Regular critics of the European Institutions, French business leaders are nevertheless interested in a 300 billion euro investment plan promised by the incoming Juncker Commission.
“Soon there will be a Europe of entrepreneurs.”
This hope-filled assertion from Pierre Gattaz, president of Medef, the Movement of French Enterprises, reflects employers’ interest in Europe, but also the ongoing criticism of the business community of the EU.
Business, political and trade union leaders exchanged their points of view at the Medef Summer University on Friday 28 August.
Trust in politics a major issue
The issue of trust appeared as a leitmotiv. “It is a psychological matter, but entrepreneurs need to feel confident in order to make an investment. The fact that first the Prime Minister Manuel Valls, followed by the finance minister, Michel Sapin, say that they love companies, is very important for our morale” says the director of a Franco-Belgian SME.
Ulrich Grillo was more skeptical and did not hesitate to sneer at the speech of Manuel “Blair” Valls, whilst welcoming its merits.
“It seems that there is more trust between the politicians and the economy here, and that is the best thing that can happen to France,” said Grillo, the president of the Federation of German Industries (BDI).
Consensus for ambitious European investments
But it is the question of European investment above all else that appears to reflect corporate expectations.
“There are two European policies that escape criticism. They are the policies of support for research and of support for the internal market,” said Louis Gallois, president of the Peugeot supervisory board. But to really support entrepreneurs, the former Commissioner-General for investment believes that it is time to hit the accelerator on European investments.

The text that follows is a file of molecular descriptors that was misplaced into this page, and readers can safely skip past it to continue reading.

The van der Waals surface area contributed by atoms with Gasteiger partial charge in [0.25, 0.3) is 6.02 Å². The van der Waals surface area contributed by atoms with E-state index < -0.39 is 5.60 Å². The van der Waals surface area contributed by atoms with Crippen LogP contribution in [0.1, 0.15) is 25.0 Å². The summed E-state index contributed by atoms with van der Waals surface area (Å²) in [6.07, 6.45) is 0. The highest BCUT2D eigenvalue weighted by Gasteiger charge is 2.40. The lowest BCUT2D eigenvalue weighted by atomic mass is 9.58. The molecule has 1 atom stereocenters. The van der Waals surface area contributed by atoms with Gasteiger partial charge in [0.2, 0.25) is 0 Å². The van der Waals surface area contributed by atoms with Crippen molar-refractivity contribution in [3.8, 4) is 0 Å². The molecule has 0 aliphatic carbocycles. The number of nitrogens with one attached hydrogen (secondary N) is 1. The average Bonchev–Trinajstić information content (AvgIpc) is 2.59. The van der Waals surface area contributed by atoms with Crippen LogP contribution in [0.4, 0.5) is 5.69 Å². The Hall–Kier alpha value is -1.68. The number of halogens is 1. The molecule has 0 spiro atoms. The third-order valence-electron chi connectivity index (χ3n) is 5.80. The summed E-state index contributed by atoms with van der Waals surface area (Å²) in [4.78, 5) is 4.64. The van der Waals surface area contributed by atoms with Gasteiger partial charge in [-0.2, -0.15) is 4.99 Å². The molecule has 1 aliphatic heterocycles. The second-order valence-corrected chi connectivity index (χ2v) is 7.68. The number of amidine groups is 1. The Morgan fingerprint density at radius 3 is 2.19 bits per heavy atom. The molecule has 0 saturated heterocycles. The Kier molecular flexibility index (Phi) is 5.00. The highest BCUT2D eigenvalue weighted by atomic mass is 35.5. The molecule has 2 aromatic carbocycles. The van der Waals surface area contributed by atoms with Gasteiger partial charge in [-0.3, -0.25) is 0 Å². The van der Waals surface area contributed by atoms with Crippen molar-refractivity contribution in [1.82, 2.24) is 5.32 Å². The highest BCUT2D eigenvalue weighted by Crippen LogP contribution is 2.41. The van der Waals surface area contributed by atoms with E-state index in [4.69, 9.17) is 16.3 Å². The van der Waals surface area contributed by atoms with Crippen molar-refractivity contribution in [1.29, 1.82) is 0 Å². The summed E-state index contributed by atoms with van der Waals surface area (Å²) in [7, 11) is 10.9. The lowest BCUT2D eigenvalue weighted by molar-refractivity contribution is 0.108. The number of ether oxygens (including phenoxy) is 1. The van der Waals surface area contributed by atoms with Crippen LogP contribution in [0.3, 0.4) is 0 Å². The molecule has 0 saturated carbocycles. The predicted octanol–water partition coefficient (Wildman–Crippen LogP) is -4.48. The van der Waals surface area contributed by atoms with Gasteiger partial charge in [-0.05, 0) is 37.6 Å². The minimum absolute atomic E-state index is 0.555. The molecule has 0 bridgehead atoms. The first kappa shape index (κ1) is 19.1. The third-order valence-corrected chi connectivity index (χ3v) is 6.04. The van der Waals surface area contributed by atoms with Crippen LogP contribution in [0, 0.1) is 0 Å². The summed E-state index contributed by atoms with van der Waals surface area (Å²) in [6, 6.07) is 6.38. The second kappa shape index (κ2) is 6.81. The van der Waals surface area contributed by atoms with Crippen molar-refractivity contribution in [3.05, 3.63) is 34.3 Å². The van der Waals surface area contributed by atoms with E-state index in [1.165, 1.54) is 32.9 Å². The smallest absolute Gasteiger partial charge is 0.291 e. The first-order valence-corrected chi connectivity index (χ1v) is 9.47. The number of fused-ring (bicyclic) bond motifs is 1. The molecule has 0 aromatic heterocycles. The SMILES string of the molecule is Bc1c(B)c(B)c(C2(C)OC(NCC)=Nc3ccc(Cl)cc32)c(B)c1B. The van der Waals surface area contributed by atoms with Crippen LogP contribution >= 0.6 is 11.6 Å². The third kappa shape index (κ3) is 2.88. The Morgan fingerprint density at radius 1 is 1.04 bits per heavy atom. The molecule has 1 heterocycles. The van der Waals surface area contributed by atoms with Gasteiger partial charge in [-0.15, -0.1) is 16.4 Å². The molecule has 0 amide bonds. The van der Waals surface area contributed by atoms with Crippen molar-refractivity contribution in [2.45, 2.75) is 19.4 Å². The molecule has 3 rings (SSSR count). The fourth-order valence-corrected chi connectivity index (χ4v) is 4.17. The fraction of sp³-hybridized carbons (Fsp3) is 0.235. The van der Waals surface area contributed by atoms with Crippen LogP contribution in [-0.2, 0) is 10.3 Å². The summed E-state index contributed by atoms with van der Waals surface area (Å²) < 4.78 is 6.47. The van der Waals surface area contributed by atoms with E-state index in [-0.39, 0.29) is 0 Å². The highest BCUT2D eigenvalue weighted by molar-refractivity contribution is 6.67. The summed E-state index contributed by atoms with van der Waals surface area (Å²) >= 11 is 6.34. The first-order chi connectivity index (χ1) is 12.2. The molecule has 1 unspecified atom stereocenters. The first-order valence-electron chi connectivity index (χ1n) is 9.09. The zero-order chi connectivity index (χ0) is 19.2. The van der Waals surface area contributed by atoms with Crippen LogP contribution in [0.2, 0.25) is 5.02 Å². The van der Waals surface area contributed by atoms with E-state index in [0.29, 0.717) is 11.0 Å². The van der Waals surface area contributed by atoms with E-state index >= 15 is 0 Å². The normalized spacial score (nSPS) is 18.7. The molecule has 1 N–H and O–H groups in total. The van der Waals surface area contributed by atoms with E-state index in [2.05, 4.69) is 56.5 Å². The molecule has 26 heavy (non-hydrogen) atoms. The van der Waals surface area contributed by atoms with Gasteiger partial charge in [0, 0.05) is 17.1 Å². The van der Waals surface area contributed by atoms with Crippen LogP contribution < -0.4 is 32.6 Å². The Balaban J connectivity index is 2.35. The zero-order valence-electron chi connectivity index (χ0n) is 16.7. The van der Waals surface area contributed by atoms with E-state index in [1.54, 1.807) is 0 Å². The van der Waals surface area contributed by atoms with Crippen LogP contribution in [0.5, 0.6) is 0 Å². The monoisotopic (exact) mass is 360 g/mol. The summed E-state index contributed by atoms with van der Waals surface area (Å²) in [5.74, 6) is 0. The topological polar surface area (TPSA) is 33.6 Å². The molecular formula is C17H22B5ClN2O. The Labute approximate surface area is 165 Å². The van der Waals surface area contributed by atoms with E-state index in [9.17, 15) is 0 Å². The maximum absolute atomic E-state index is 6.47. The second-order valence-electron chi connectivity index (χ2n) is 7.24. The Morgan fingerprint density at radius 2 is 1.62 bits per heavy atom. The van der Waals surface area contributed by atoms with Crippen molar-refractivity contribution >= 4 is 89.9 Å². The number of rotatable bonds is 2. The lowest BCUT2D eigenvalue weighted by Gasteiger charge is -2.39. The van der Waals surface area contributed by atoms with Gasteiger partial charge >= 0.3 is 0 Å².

“Europe is the weakest area of economic growth in the world. Public deficits are partly to blame, even if it is the lack of growth that is holding back debt repayments. But given the very low interest rates, it is very much in Europe’s interest to invest heavily now. These investments can only be profitable, and whether they are in electrical interconnection or digitisation, the infrastructures will benefit hugely with economic growth.”
Indeed, Ulrich Grillo believes that the digital and energy sectors have a growth potential of 300 billion euros in the next 3 years.
EIB deemed too cautious
Whilst recognising the 300 billion euro investment project announced by Jean-Claude Juncker, Louis Gallois advocates a doubling of the European Investment Bank’s capacity.
“The EIB must be less cautious and less sensitive about protecting its triple A status,” Gallois said.
The head of Air France, Alexandre de Juniac, also highlighted investment in Europe’s infrastructure. “The problem with European projects is that they are long, expensive and they go off course. The intentions are good, but the fulfillment is troublesome,” regretted the director of Air France, who is more forthcoming with criticism than with praise for the contribution of these projects to the EU.
He particularly regrets the fact that monetary policy has “become a taboo subject in Europe”.
“It is a powerful tool, we should not hesitate to use it,” believes the president of the top European airline, who feels that a strong euro gives him a competitive disadvantage.
Call for an investment plan worth 2% of European GDP
Bernadette Ségol, secretary general of the European Trade Union Confederation (ETUC), also insisted on the scale of the envisaged investment plan. The Trade Union Confederation, which welcomed the president’s working document presented last June to the European Council, is also calling for a large-scale investment plan, representing 2% of European GDP, over 10 years. Last June, the French President advocated an investment programme worth 1,200 billion over 5 years, which represents 2% of GDP for the period.
“Of course it costs money, and all the countries have to cooperate, but this plan will allow Europe to follow a path of ‘sustainable reindustrialisation’. It is possible!”
However, this view is not necessarily held by the majority of business leaders, who have demonstrated their sensitivity to the idea of France returning to the European macroeconomic stage.
“We need price stability, certainly. But above all we need a Franco-German partnership that works and we need France to defend her positions. Today France is absent,” lamented Annette Palacio, former Spanish minister for Foreign Affairs, who was applauded by the audience.